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A pragmatic approach

NCAA research grants fuel new resources for members

Will Heininger seemed to have it all: The 19-year-old native of Ann Arbor, Michigan, was on the football roster at the Big Ten university around which his hometown revolved. And yet, he felt uninspired, unmotivated and could find happiness in none of the things that once brought him joy.

He had no idea what was wrong. But he knew he needed help.

Heininger’s story is among the videos produced as part of a research project at the University of Michigan – a project completed collaboratively by the school’s Depression Center, its School of Public Health and its athletics department. The program is encapsulated in a website that other schools can use to expose their own students to the mental health issues it confronts.

“Having healthy, happy, well-rounded athletes is crucial to everyone’s goal,” said Daniel Eisenberg, associate professor of health management and policy at Michigan and the principal investigator on the research team. “It’s crucial to the athletes, it’s crucial to the universities, it’s crucial to the NCAA, because when they leave they’ll be well-rounded and ready to go out into the world and be successful.”

Eisenberg’s team was one of six that received an NCAA Innovations in Research and Practice Grant in 2014, the first year of the program. The grants are intended to provide tangible benefits to student-athletes, either by both informing research geared toward their wellness or, and more directly, by creating programming aimed at enhancing well-being and mental health outcomes..

In 2014, the Michigan researchers received a $50,000 Innovations grant, while the other awardees received $10,000 each. Those grants produced resources that are now available to member schools.

Guidance for parent involvement.

Travis E. Dorsch, an assistant professor of family, consumer and human development at Utah State University, led a team that looked into parents’ involvement in their children’s athletic careers during college. The research was intended to help parents understand at what point involvement might become detrimental at the college level.

The team created best-practices guides for parents and administrators from data and evidence it culled from over 500 current student-athletes and 30 coaches and administrators..

Combating eating disorders and body image issues

Athena Robinson, a clinical assistant professor of psychiatry and behavioral sciences at Stanford University,  developed an online course that can help college athletes learn about eating disorders and body image issues – and also how to combat those problems.

 “This is a real time, real life problem that our athletes are struggling with and that we need to address,” Robinson said.

Robinson notes an estimated 25-45 percent of female college athletes and 12-38 percent of male college athletes “endorse some form of disordered eating behavior.”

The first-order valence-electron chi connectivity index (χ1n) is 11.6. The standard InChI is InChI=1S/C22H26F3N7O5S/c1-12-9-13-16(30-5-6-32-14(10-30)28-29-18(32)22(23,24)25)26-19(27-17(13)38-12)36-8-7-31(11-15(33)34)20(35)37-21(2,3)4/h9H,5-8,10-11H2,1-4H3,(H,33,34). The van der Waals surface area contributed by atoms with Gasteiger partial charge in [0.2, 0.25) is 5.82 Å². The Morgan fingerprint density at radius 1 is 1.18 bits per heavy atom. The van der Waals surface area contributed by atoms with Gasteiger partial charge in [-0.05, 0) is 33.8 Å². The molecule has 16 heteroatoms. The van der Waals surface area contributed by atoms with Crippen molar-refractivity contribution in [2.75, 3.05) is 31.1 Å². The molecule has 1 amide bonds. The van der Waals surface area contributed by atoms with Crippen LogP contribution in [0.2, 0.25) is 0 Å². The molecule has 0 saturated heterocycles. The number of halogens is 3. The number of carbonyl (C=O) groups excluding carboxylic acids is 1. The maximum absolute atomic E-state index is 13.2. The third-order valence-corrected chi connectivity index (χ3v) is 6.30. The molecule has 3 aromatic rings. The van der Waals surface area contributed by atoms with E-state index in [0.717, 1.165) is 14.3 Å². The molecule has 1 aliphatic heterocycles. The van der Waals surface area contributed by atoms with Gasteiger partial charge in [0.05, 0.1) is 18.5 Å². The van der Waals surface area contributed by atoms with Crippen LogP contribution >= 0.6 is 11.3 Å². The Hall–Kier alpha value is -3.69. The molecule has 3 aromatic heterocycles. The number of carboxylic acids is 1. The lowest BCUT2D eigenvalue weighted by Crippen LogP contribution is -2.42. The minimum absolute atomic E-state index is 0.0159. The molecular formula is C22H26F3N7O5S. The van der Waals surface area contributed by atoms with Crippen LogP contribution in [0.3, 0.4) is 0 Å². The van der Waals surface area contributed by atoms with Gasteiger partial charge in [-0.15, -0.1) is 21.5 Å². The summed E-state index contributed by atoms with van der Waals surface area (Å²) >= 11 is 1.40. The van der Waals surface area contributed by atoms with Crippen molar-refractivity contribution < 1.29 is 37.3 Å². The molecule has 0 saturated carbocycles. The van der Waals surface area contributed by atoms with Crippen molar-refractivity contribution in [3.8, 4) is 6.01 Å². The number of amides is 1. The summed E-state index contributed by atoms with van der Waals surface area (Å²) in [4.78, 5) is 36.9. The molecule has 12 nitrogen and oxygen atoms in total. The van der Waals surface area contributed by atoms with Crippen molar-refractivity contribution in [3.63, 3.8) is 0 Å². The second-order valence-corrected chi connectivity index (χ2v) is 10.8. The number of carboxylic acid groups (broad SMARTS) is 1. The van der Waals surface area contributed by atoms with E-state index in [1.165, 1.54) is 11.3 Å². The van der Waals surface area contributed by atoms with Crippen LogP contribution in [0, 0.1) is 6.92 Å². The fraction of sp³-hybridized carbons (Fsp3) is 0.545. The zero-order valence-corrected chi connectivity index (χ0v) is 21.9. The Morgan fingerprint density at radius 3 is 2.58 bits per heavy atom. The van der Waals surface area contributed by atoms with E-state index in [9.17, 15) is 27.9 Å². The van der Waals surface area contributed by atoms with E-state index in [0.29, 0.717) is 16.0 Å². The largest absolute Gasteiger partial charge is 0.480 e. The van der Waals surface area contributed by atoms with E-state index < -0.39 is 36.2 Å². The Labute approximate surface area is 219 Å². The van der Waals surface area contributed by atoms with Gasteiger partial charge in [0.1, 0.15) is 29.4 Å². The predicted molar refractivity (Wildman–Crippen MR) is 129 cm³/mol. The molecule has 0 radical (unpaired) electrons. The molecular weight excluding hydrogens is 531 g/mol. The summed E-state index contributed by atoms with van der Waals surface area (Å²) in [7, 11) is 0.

Career readiness for student-athletes

Timothy D. Ryan, an associate professor of sport and leisure management at the University of Memphis, led a team that addressed how to help student-athletes transition from college to career by implementing a four-stage readiness program.

The program put the students through entrepreneurship training, project-based learning, workplace readiness and then a practicum with a participating partner in the community.

Support groups for injured college athletes

Given the unique needs of student-athletes who have suffered injuries, Lisa Post, the chief of sports medicine in psychiatry at the Stanford University School of Medicine, created an injured athlete support group and her research team documented its effectiveness at meeting the needs of those in the group. They also facilitated discussions in which the athletes could bring up issues they had been confronting.

“Research evidence suggests that injured athletes experience higher levels of stress and may have difficulty coping following an injury, said Norah Simpson, co-investigator on the project, “but we don’t really know the best way to help these athletes during their recovery.”

Student-athlete mental health

Judy L. Van Raalte, a psychology professor at Springfield College, led the development of a multimedia, interactive website that aims to instill in student-athletes the knowledge, confidence and skills to address problems that might require a mental health referral among their teammates.

“If we can get student-athletes to the mental health resources that we have available when they need them,” Van Raalte said, “they’ll get better faster and stay better longer, and that’s good for all of us.”

NCAA Research in Innovations and Practice Grants

NCAA Research in Innovations and Practice Grants have already been awarded for 2015, and these researchers will present their findings at the 2016 NCAA Convention in San Antonio, Texas. These projects received between $10,000 and $25,000 each:

  • Monmouth University: Sexual assault prevention strategies tailored for student-athletes.
  • Ohio Wesleyan University: Assessing how team culture can lead to hazing.
  • Springfield College: Helping student-athletes transfer on-field skills into the career domain.
  • University of Missouri, Columbia: Leadership development among black male student-athletes.
  • University of North Carolina at Greensboro: Development of a physical activity transition program for former college student-athletes.
  • University of Virginia: Using mobile technology to promote healthy student-athlete identity development.

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Champion magazine goes behind the headlines and beyond the scoreboards to celebrate the unique connection between Americans and college sports. Champion is published by the NCAA.

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